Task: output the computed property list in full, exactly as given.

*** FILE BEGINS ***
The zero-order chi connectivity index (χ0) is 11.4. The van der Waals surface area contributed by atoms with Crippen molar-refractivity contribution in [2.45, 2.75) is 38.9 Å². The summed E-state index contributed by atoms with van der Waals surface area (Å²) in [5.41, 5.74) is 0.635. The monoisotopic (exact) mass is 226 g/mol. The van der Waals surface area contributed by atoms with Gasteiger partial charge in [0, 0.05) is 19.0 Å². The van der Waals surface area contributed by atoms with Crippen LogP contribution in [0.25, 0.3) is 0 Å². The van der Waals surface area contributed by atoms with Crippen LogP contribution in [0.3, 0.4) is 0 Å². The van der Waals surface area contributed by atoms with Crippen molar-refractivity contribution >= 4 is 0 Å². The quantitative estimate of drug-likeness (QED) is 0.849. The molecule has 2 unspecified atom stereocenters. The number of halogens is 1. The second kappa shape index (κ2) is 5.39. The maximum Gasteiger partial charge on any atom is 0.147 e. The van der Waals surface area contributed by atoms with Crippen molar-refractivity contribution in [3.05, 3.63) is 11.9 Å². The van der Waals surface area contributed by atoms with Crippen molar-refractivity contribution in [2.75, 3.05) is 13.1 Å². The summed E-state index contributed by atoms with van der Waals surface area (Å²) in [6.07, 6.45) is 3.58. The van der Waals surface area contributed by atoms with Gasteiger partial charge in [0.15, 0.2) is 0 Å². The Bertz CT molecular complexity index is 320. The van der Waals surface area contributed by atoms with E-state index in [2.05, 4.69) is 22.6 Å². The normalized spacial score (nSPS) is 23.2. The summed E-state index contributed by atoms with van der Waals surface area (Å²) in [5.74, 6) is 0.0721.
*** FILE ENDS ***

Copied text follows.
The zero-order chi connectivity index (χ0) is 11.4. The van der Waals surface area contributed by atoms with Crippen molar-refractivity contribution in [2.45, 2.75) is 38.9 Å². The summed E-state index contributed by atoms with van der Waals surface area (Å²) in [5.41, 5.74) is 0.635. The monoisotopic (exact) mass is 226 g/mol. The van der Waals surface area contributed by atoms with Gasteiger partial charge in [0, 0.05) is 19.0 Å². The van der Waals surface area contributed by atoms with Crippen LogP contribution in [0.25, 0.3) is 0 Å². The van der Waals surface area contributed by atoms with Crippen LogP contribution in [0.3, 0.4) is 0 Å². The van der Waals surface area contributed by atoms with Crippen molar-refractivity contribution >= 4 is 0 Å². The quantitative estimate of drug-likeness (QED) is 0.849. The molecule has 2 unspecified atom stereocenters. The number of halogens is 1. The second kappa shape index (κ2) is 5.39. The maximum Gasteiger partial charge on any atom is 0.147 e. The van der Waals surface area contributed by atoms with Crippen molar-refractivity contribution in [3.05, 3.63) is 11.9 Å². The van der Waals surface area contributed by atoms with Crippen molar-refractivity contribution in [2.75, 3.05) is 13.1 Å². The summed E-state index contributed by atoms with van der Waals surface area (Å²) in [6.07, 6.45) is 3.58. The van der Waals surface area contributed by atoms with Gasteiger partial charge in [0.15, 0.2) is 0 Å². The Bertz CT molecular complexity index is 320. The van der Waals surface area contributed by atoms with E-state index in [2.05, 4.69) is 22.6 Å². The normalized spacial score (nSPS) is 23.2. The summed E-state index contributed by atoms with van der Waals surface area (Å²) in [5.74, 6) is 0.0721.